2.  Central insulin signaling modulates hypothalamus–pituitary–adrenal axis responsiveness 
Molecular Metabolism  2014;4(2):83-92.
Obesity is often accompanied by hyperactivity of the neuroendocrine stress axis and has been linked to an increased risk of psychiatric disorders. Insulin is reciprocally regulated with the stress hormone corticosterone (CORT), raising the possibility that insulin normally provides inhibitory tone to the hypothalamus-adrenal-pituitary (HPA) axis. Here we examined whether disrupting signaling via the insulin receptor (InsR) in hypothalamic subpopulations impacts the neuroendocrine response to acute psychological stress.
We used Nkx2.1-Cre, Sim1-Cre and Agrp-Cre transgenic driver lines to generate conditional knockouts of InsR signaling throughout the hypothalamus, paraventricular nucleus of the hypothalamus (PVH) and in neurons expressing Agouti-related peptide (AgRP) in the arcuate nucleus of the hypothalamus (ARH), respectively. We used a combination of molecular, behavioral and neuroendocrine criteria to evaluate the consequences on HPA axis responsiveness.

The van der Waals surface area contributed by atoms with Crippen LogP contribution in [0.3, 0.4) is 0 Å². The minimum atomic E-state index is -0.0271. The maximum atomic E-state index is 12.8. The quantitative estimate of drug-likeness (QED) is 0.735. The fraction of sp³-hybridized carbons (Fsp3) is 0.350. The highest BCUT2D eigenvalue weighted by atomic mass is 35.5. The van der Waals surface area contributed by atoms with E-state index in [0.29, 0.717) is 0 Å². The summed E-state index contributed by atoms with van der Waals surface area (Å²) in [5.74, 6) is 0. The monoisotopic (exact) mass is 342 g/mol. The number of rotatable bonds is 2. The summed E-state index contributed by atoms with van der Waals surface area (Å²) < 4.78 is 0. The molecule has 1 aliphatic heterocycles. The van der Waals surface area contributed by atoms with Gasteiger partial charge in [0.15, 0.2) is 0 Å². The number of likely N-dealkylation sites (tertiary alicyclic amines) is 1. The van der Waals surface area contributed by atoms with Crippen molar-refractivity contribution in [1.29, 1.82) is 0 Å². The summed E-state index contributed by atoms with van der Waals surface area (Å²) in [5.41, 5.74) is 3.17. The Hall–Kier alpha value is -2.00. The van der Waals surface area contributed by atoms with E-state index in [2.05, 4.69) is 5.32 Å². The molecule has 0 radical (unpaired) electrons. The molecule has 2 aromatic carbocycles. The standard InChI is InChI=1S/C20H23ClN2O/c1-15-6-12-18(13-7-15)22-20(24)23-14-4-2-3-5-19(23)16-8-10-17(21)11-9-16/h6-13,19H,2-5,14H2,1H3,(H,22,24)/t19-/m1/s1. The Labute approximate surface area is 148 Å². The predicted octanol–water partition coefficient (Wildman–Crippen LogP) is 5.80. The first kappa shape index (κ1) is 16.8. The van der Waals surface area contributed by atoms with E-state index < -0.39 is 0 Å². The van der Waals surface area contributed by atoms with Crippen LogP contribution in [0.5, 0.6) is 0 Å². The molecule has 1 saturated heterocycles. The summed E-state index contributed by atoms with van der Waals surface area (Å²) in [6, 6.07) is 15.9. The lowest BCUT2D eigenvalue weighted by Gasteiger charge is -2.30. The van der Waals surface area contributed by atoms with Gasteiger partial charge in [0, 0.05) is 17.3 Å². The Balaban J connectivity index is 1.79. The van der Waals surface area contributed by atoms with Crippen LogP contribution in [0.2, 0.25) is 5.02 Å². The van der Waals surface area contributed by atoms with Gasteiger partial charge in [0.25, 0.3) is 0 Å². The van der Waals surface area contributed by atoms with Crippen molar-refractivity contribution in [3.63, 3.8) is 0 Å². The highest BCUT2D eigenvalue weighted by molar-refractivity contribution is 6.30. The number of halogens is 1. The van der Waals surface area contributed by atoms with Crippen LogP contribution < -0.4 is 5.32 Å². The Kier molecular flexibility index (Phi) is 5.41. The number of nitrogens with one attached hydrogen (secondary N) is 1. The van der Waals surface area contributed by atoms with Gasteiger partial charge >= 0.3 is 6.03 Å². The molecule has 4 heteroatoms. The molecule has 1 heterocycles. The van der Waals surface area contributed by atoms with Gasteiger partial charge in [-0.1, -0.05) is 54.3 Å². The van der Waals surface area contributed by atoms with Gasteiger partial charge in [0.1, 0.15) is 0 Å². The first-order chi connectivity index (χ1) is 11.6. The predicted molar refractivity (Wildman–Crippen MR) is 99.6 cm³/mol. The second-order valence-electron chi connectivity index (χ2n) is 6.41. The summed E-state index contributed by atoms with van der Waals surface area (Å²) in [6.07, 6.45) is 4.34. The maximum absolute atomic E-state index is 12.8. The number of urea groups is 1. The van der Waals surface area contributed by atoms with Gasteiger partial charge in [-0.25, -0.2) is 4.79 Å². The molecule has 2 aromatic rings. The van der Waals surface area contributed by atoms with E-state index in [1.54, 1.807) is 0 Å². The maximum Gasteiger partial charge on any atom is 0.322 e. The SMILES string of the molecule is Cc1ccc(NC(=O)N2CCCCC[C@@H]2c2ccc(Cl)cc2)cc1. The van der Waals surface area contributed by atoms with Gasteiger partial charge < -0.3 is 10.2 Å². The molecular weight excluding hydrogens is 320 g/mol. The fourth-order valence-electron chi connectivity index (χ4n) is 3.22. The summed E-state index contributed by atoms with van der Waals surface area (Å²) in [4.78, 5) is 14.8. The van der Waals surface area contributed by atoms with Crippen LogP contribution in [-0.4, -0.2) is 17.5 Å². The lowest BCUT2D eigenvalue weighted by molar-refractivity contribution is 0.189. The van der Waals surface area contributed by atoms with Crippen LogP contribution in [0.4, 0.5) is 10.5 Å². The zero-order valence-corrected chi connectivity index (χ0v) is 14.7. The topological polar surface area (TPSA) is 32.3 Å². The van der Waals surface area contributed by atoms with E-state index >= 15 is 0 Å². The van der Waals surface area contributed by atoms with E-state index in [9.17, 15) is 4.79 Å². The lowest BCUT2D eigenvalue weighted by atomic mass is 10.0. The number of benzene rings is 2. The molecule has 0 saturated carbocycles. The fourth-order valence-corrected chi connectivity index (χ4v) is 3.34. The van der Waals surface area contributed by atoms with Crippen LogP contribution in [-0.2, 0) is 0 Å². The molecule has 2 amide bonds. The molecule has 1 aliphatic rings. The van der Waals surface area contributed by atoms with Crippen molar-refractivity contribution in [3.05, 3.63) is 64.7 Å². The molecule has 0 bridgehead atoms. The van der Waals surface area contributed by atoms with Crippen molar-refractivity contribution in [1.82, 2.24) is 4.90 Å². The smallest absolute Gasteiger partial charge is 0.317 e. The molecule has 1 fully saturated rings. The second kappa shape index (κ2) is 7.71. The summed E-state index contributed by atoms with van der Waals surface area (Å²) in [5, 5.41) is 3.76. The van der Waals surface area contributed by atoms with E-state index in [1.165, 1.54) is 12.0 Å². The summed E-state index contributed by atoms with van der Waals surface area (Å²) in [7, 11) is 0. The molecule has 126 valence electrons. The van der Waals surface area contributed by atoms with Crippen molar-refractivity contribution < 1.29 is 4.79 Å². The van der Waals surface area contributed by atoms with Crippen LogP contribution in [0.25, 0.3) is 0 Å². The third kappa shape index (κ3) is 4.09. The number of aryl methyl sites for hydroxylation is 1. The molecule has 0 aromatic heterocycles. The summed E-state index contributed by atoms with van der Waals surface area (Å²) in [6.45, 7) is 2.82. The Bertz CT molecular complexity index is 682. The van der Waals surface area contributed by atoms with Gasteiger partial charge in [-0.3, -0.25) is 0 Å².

Endpoints related to body weight and glucose homeostasis were not altered in any of the conditional mutant lines. Consistent with observations in the neuronal Insr knockout mice (NIRKO), baseline levels of serum CORT were similar to controls in all three lines. In male mice with broad disruptions of InsR signals in Nkx2.1-expressing regions of the hypothalamus (IRNkx2.1 KO), we observed elevated arginine vasopressin (AVP) levels at baseline and heightened neuroendocrine responses to restraint stress. IRNkx2.1 KO males also exhibited increased anxiety-like behaviors in open field, marble burying, and stress-induced hyperthermia testing paradigms. HPA axis responsivity was not altered in IRSim1 KO males, in which InsR was disrupted in the PVH. In contrast to observations in the IRNkx2.1 KO males, disrupting InsR signals in ARH neurons expressing Agrp (IRAgrp KO) led to reduced AVP release in the median eminence (ME).